ceramic coating vs wax vs sealant vs ppf resistance to chemicals comparison

1st : PPF

2nd : Ceramic Coating

3rd : Car Sealant

4th : Car Wax








Chemical resistance refers to what happens if you wash your car with regular car shampoo, one that isn't ph-neutral. Or what happens to the paint protection if you take your car to the car wash, a place where they sometimes use diluted hydrochloric acid among other chemicals in their shampoos acid to reduce cost?


PPF comes out on top because there are really very few chemicals that will harm it. It is thick and it is consistent. Unless you use some heavy industrial-grade chemicals, you will not damage paint protection film. So, once you apply PPF to your car, you can be assured that it will last.


Ceramic Coatings are almost in the same bucket. The main difference is the thickness. PPF is from 8-12 mils thick, while a ceramic coating, once cured is 1-2 microns thick. That means that PPF is 8-12 thousand times thicker than ceramic coating.


While both PPF and Ceramic Coating will get worn down eventually by using harsh chemicals, it will take you ages until you go through PPF and shows signs of wear and tear. Ceramic Coatings are thin enough that if you go heavy on them, they will eventually fall apart and they will start losing some of their properties.


The advantage that Ceramic Coatings have over PPF is that ceramic coatings have a much higher resistance to chemicals and can withstand any chemical with a pH value from 2-12 consistently. This of course depends on the quality of the ceramic coating.


That is why we do our tests and review ceramic coating products so you do not have to pick blindly. Check our ceramic coating top lists and their respective scores in this category!


Car Waxes and Car Sealants fall short in this category and you can start seeing a trend here. While some top-quality sealants will resist more chemical damage, most will be removed after a couple of washes with cheap car shampoo. If some of the sealants were good, they had SiO2 technology in them and are what people call 'Cerami Spray Coatings'. So even with those sealants, there was a percentage of ceramic coatings was needed to help.


Car Waxes on the other hand will be washed off almost always after one or two washes unless you are using pH-neutral car shampoo.



Gloss/Shine
ceramic coating vs wax vs sealant vs ppf gloss and shine comparison

1st : Ceramic Coating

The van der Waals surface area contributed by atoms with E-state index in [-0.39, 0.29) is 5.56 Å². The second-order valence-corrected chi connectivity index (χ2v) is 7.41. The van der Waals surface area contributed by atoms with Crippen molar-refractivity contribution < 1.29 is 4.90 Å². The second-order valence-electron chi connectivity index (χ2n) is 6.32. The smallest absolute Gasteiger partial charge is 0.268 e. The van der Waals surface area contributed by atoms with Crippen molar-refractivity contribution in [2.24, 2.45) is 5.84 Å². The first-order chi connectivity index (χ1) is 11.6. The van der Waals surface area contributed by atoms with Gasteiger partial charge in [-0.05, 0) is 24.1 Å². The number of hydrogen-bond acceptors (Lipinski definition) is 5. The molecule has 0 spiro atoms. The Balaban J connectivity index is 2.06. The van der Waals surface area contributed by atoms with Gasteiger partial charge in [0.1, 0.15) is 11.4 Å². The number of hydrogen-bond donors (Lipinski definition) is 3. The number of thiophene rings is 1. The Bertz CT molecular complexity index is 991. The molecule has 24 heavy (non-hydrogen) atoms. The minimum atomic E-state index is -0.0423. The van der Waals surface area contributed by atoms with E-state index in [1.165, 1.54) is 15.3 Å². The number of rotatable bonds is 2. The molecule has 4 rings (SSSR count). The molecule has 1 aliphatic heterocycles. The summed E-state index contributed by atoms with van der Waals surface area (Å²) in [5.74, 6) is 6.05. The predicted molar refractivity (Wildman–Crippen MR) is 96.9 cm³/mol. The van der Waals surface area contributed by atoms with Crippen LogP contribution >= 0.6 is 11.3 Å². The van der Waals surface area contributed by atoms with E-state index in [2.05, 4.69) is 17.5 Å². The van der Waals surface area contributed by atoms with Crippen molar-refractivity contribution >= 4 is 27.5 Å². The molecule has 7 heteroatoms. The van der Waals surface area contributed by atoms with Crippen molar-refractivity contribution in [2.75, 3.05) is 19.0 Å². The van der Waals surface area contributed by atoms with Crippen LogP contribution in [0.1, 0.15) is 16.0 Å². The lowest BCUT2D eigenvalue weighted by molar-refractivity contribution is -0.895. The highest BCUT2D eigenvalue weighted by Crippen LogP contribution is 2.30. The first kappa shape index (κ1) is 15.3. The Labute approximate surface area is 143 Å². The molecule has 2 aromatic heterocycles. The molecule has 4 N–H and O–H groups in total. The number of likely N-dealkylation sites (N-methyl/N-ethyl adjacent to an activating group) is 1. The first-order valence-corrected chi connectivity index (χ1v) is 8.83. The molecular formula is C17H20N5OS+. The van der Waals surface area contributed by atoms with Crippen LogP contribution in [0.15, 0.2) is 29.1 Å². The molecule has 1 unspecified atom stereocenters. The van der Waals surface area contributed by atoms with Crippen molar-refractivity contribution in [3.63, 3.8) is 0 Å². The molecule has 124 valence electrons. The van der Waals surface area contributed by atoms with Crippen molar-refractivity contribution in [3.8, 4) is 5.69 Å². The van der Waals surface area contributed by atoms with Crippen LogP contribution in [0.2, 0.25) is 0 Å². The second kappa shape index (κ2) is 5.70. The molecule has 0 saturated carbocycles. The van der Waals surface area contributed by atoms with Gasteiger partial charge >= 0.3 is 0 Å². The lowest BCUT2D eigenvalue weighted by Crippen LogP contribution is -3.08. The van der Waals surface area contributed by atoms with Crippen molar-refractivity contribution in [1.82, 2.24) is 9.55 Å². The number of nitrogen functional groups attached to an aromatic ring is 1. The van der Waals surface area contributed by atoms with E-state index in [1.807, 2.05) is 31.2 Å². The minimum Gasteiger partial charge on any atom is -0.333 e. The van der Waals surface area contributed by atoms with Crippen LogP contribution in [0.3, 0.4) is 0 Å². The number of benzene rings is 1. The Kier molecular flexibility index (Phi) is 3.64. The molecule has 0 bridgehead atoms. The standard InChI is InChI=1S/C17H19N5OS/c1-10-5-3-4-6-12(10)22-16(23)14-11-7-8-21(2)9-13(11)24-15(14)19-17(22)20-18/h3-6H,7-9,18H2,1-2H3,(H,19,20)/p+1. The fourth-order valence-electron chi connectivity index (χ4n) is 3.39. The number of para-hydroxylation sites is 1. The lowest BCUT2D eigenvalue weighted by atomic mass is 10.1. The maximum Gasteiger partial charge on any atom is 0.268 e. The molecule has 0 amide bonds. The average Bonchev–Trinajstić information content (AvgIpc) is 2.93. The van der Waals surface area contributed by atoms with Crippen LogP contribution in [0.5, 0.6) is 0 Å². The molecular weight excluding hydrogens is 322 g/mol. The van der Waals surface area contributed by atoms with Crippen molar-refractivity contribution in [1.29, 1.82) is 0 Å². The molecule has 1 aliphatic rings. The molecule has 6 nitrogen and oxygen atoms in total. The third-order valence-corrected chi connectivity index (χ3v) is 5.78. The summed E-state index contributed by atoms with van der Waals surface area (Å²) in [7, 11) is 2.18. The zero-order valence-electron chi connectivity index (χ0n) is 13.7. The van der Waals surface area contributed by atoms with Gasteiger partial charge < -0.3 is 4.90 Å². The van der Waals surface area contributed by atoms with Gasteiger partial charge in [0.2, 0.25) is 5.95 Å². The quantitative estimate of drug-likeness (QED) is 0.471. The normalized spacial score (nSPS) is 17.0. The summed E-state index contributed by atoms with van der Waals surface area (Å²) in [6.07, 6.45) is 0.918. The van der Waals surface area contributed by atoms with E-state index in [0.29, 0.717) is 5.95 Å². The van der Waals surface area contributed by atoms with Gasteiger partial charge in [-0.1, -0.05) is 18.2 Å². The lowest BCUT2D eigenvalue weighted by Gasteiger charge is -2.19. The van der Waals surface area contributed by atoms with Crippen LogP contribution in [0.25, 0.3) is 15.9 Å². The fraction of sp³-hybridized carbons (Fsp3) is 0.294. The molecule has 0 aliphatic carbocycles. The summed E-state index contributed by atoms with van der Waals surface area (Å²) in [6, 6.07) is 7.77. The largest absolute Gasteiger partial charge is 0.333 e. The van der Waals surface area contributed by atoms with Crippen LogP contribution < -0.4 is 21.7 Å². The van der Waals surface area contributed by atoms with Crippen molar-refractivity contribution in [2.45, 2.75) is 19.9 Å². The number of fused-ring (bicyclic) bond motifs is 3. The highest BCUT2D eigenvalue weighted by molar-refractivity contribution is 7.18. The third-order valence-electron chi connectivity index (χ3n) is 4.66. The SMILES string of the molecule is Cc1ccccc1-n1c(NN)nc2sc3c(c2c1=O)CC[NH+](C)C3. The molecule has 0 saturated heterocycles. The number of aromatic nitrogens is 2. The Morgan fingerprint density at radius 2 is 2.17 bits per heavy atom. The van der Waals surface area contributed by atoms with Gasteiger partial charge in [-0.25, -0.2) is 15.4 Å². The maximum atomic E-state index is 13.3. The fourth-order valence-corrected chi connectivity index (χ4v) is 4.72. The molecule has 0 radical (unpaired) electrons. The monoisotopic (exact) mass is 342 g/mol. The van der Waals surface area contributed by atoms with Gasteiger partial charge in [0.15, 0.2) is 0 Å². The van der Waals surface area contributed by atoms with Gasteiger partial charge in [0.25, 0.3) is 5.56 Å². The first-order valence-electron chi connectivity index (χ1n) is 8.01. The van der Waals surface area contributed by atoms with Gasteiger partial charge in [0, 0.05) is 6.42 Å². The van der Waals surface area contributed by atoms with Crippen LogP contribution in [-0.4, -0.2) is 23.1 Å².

2nd : Car Wax

3rd : PPF

4th : Car Sealant








When it comes to gloss or shine, all of the products give amazing results. There are thousands of different products across the paint protection industry and all these products produce different results. We are talking about taking top-of-the-line items and comparing the results.


Ceramic coatings, in our opinion, stand on top because they give crazy gloss. Almost candy-like!


Car Wax gives its signature 'warm look' to the car. It enhances the color, almost deepens it, and leaves a glass-like appearance that has a yellowish undertone. It does look amazing and is probably one of the best-selling points when it comes to car wax! Unlike car wax, pretty much all of the other three paint protection methods leave more of a 'cold look'. White and completely transparent.


We like using the analogy of looking at LED lights. White LED lights and yellow LED lights. Which one do you prefer more? The yellow light gives a warm feeling while the white LED light has a coldness embedded in it.


PPF, once installed, looks like someone poured sugar onto your car and let it dry. It can give also amazing gloss, but we think still that ceramic coatings look way better, since you get the same type of look, but just much more enhanced.


Car Sealants are not to be underestimated. While many of them that we've tried over the years gave little to no shine, some of them did. And the results were nothing to laugh at.



Hydrophobic Properties
ceramic coating vs wax vs sealant vs ppf hydrophobic properties comparison

1st : Ceramic Coating

2nd : Car Sealant

3rd : Car Wax

4th : PPF







When it comes to water not sticking to the surface of your car Ceramic Coatings are the clear winners. While good waxes and sealants do a great job - ceramic coatings do it better. Water sheeting and water beading are usually some strong selling points when it comes to ceramics.


If you have a nicely prepped car that was ceramic coated using a quality product - you will see almost no water left on the car after rain or after doing a water test. The only issue that some ceramic coatings have are water beads that might be left on your car. And if those are left unchecked, they tend to become a headache later. This can also be improved by using toppers on top of the ceramic coatings that are designed to improve slickness even more. A great product that does this is CARPRO Gliss.


PPF on the other hand has very little going for them when it comes to hydrophobic properties. They usually achieve this property by applying a ceramic coating on top of the paint protection film.


If you are looking for the best way to protect the paint of your car - other than garaging it indefinitely - is by applying 12 mils thick PPF and getting a great quality ceramic coating on top of it.



Application Difficulty
ceramic coating vs wax vs sealant vs ppf application difficulty comparison

1st : Car Sealant

2nd : Car Wax

3rd : Ceramic Coating

4th : PPF